Hemostatic and thrombotic processes are dependent on platelets, coagulation factors, endothelial cells and hemodynamic flow. Current in vitro assays, however, only encompass one or two of these variables, rendering their results difficult to extrapolate to the in vivo setting. To that end, we have further refined our previously published endothelialized microfluidic system for studying thrombotic processes (Tsai et al, JCI, 2012) to specifically incorporate simultaneous differential flow rates spanning venous (10 s−1), capillary (100 s−1), and arterial/arteriolar (1000 s−1) flow conditions. Overall, key advantages of our system include: 1) successful integration of whole blood, an intact endothelium, and hemodynamic flow in a single microfluidic device, 2) simultaneous differential flow rates in a single experiment spanning 3 orders of magnitude, 3) use of corn trypsin inhibitor (CTI) as the sole anticoagulant, enabling calcium dependent processes to occur, and 4) minimal sample volume (1–2 mL) even for high shear conditions. We have applied our microsystem to elucidate some of the underlying mechanistic differences between venous and arterial thrombosis.
We used photolithographic and microfabrication techniques. We previously employed to develop the silicone-based microfluidic device and applied our optimized protocol to culture human endothelial cells (HUVECs) to confluency throughout the entire inner surfaces of the system (Tsai et al, JCI, 2012 and Myers et al, JoVE, 2012) (Figure 1A, 1B). Once HUVECs are successfully cultured, whole blood with 5 % v/v fluorescently-labeled fibrinogen and cell membrane dyes is flowed into the microfluidic system. Our device can then be “activated” to induce 3 different simultaneous shear conditions (10 s−1, 100 s−1 and 1000 s−1) in 3 separate endothelialized microchannels by differentially varying the hydrodynamic resistance in each microchannel. Figure 1C shows a fibrin network that is formed under flow conditions (with whole blood anticoagulated with CTI) in one of the endothelialized microchannels.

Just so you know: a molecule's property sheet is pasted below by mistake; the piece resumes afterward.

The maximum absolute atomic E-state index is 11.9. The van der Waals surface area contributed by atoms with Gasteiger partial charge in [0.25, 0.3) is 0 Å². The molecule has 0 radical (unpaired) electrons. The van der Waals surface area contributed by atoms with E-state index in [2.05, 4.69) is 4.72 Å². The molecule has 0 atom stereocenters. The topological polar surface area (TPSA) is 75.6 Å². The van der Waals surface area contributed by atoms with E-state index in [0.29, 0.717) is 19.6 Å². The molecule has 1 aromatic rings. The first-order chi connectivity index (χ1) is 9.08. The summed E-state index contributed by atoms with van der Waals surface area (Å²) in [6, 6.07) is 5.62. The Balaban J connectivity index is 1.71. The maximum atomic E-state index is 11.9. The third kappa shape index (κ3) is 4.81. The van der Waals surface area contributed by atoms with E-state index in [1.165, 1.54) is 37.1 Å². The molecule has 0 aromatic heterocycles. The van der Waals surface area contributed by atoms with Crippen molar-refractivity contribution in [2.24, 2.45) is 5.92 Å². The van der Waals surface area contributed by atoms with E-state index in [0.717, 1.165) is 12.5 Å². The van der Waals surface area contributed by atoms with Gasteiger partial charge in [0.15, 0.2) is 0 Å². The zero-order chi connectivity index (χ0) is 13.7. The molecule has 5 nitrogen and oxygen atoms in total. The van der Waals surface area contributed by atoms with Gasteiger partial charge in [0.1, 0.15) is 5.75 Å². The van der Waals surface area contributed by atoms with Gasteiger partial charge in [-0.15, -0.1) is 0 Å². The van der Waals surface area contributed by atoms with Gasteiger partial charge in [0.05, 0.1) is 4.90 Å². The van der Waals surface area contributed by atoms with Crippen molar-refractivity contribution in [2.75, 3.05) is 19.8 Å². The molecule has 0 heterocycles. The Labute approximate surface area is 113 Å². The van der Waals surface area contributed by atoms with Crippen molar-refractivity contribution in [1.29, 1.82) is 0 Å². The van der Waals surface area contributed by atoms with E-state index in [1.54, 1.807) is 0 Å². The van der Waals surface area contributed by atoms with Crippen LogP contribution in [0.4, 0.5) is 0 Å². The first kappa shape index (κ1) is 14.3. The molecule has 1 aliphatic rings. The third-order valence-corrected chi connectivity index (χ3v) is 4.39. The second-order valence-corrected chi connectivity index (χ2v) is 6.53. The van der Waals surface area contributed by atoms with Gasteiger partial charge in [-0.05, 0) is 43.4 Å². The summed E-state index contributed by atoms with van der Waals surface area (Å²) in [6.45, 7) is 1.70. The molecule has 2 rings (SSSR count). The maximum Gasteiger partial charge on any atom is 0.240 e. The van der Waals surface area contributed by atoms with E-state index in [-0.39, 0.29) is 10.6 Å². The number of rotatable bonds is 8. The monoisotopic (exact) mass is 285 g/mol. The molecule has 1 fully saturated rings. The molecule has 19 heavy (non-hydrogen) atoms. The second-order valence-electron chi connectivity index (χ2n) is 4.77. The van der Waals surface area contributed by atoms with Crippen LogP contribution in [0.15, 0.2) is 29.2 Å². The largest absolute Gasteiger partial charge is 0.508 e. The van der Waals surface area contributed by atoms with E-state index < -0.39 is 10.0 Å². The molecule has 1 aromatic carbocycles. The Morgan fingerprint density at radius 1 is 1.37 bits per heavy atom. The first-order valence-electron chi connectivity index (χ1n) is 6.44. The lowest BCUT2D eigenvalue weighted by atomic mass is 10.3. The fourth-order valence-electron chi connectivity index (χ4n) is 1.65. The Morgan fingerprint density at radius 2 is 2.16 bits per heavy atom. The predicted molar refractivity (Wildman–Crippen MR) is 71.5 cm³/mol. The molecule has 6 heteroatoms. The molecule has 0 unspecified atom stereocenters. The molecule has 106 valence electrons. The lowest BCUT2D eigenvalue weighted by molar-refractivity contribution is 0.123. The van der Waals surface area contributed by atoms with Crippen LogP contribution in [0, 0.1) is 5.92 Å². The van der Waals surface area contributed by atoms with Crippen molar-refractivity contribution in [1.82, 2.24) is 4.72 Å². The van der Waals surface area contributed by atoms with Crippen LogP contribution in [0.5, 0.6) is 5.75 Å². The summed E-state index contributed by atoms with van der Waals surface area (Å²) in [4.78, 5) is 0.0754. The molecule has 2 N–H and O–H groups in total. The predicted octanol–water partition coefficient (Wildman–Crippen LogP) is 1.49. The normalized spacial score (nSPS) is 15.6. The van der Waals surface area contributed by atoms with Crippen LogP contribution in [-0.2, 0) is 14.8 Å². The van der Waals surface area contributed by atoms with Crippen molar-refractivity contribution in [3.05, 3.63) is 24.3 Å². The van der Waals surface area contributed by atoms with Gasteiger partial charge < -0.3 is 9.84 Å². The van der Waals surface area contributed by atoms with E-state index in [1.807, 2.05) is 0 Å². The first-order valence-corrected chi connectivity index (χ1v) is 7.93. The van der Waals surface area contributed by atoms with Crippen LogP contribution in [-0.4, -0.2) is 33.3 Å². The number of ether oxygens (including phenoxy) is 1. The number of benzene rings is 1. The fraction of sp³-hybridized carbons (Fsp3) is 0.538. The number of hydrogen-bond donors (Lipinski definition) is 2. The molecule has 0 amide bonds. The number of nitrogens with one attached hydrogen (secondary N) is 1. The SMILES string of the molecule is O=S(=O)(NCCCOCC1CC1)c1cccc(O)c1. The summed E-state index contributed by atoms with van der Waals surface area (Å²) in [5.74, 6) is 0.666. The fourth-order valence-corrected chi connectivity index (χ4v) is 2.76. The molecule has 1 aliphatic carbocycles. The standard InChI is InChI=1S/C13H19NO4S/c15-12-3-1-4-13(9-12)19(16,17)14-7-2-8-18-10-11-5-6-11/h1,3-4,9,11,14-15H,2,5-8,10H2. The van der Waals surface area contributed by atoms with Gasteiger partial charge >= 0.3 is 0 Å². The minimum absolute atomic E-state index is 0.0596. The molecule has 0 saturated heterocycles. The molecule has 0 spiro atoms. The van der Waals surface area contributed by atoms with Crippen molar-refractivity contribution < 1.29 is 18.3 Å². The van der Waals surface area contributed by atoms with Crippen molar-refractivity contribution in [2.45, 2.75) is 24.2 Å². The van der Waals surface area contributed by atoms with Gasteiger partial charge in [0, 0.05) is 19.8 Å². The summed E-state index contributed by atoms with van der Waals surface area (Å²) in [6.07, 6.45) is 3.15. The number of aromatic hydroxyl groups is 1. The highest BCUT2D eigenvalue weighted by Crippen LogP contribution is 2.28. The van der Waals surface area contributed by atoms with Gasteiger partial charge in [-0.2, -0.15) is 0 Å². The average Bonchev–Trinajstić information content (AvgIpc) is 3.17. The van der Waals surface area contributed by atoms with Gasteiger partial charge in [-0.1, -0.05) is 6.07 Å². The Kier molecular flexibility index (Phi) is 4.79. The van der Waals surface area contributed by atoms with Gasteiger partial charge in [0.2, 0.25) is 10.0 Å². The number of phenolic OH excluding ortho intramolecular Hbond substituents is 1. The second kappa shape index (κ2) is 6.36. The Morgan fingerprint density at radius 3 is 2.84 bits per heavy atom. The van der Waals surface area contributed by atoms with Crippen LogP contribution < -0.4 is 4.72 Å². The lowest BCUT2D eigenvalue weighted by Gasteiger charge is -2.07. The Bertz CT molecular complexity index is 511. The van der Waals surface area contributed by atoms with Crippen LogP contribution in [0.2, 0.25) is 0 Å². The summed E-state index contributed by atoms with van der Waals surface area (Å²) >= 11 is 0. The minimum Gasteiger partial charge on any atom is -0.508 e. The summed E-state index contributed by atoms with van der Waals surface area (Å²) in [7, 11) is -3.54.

Elevated levels of prothrombin are known to increase risk of venous, but not arterial thrombosis. We applied our novel system to investigate whether differences between arterial and venous thrombosis risk depend, at least in part, on differences in blood flow/shear in those vessels. By adding 1.38 μM of prothrombin to whole blood with CTI and flowing it into our system, we observed platelet-rich and fibrin rich thrombi form and occlude the 10 s−1 and 100 s−1 microchannels, but not the 1000 s−1 microchannel. In contrast, whole blood with CTI without prothrombin yielded minimal fibrin formation on the endothelial cells with no platelet adhesion/aggregation detected in all 3 shear conditions.
Our results suggest that arterial and venous thrombosis risk is due, at least in part, to the differences in shear flow and highlights the utility of our novel endothelialized microfluidic system with simultaneous differential flow rates. Coupled with complementary in vivo experiments, our system is a powerful tool to investigate the underlying mechanisms of hemostatic and thrombotic processes involving flow.
No relevant conflicts of interest to declare.
Asterisk with author names denotes non-ASH members.